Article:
It must be a disarming feeling for a whitetail buck when first one, then the other of his antlers drop off his head.

After flaunting that un-modestly menacing male weaponry up there for about half a year, plop, plop, and the buck finds himself round-headed again. The social status that went with that bristling rack falls away as surely as does the bone, and he's again as antlerless as the does in the neighborhood.

This is the season when antlers are being shed, an annual event for male whitetails. It started for some a few weeks ago and will continue on into spring for others. The present may be approaching the peak time of antler departure for a large chunk of the deer population.

The antlers that grow and are brandished on a buck deer's head are very transitional. Time is fleeting, and so is the bone that forms up there on a buck's noggin. The antlers are very much intertwined with the physiological and behavioral part that bucks play in the whitetail breeding cycle.

What are they for? Well, antlers certainly are weapons, tools of both aggression and defense. While a buck would apply his antlers toward a predator if simple escape isn't an option, he also uses the bony beams and daggers on his head in territorial and breeding-rights combat against rival bucks.

Short of outright fighting, the antlers also serve to display social status -- size, strength and dominance of bucks initially inferred by size of antlers. If another calls his bluff, he might have to fight, but in many cases a buck can intimidate and get his way just by showing up with a rack that appears to make him cock of the walk.

This time of year, with the breeding season kaput, bucks find themselves with sagging testosterone levels. When this sexually related hormone drops, and bucks become incapable of romancing the does, a physical change comes.

As this endocrinal switch is flipped, cells begin to reabsorb calcium at the base of a buck's antlers at the pedicels, the sort of socket-like places from which the antlers grow. The antler connections to the skull weaken as the calcium leaches away.

Sometimes an antler will dislodge if a buck bumps something with it. Antlers may be jarred loose with a sudden movement and stop, as when a buck jumps a fence and lands. Given the chance, an antler grows so loose that eventually its own weight will cause it to topple.

Occasionally, both of a buck's antlers will be shed together at about the same time, but seemingly this is much the exception. It's common to encounter one-antlered bucks this season of the year. Antlers may drop days apart.

A shed antler will leave a raw-looking pedicel, the antler base that at first will be a bit bloody. The antler itself may reveal a bit of blood at the rounded base end if found soon after being shed.

A raw pedicel on a buck's head will scab over in a short while, however, and the tissues that grow to cover the base will transform to become the first sign of the new antler that will begin sprouting there in just a few weeks after the old one departs.

Most new antlers start protruding in April into May, growing rapidly at first, then slowing up to mineralize and harden into finished bone by late August to early September.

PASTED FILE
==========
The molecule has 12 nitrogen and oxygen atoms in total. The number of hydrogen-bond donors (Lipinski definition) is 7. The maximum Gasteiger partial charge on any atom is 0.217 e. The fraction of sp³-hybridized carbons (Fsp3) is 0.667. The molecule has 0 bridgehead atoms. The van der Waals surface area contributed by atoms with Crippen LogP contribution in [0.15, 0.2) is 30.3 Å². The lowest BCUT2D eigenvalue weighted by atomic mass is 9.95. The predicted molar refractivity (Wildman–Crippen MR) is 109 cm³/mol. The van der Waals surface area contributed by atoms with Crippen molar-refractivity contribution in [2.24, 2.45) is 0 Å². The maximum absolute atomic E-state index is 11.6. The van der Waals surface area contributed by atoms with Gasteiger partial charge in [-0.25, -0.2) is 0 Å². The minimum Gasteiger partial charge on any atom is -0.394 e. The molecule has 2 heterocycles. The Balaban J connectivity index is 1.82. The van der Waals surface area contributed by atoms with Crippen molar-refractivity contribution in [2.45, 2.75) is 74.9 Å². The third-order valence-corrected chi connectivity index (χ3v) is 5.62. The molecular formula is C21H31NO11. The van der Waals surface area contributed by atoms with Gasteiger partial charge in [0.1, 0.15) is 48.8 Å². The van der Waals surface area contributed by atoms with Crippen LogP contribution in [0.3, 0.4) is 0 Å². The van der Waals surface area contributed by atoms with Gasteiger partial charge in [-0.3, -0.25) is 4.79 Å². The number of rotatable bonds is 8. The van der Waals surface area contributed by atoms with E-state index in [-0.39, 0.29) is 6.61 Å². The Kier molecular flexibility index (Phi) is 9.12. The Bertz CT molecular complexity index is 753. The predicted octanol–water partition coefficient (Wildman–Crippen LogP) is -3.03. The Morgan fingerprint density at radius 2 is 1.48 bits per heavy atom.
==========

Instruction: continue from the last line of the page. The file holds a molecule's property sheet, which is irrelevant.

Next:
Studies have shown that older, mature bucks tend to shed their antlers the earliest, sometimes as early as mid to late December. Younger bucks, especially yearlings wearing their first set of antlers, retain their rack longer, often into March or even April.

Nutrition is another factor that is seen to effect antler loss. Bucks in prime habitats are known to retain their racks a little longer. Conversely, bucks living on poorer diets in leaner habitat tend to drop their antlers sooner.

Not surprisingly, many people covet shed antlers almost as much as those antlers that come with a buck deer attached. During the season when antlers are being dropped, some people make a pursuit of searching for these displaced headgear implements.

Antler hunting is a study in deer behavior. Where antlers are found obviously reflects where buck deer go, but also it is related to how much time they spend there.

A good number of antlers are found in feeding areas, if nothing else because antlers are more visible in green plantings, still-barren harvested grain fields and other open ground. More antlers likely are deposited (but harder to find) in thicker, overgrown bedding areas where bucks spend time recovering from the rigors of the past breeding season.

While antlers are only temporary on the heads of buck deer, they are likewise short-lived on the ground, too. Rodents soon begin gnawing away at antlers for the minerals that these bone artifacts offer. Those antlers that fall in wooded areas are rather quickly assailed by the squirrels that find them there.

Shedding antlers seems a mostly painless transition for a buck. But it must be a blow to the ego when your claim to dominance and your all-purpose poking kit wobbles, falls and sticks in the dirt. Then, maybe you seek the solitude of bedding cover even more hours of the day, practically defenseless and dethroned.

Perhaps the antler cycle is nature's way for keeping whitetail bucks humble.

Steve Vantreese, a freelance outdoors writer, can be contacted at

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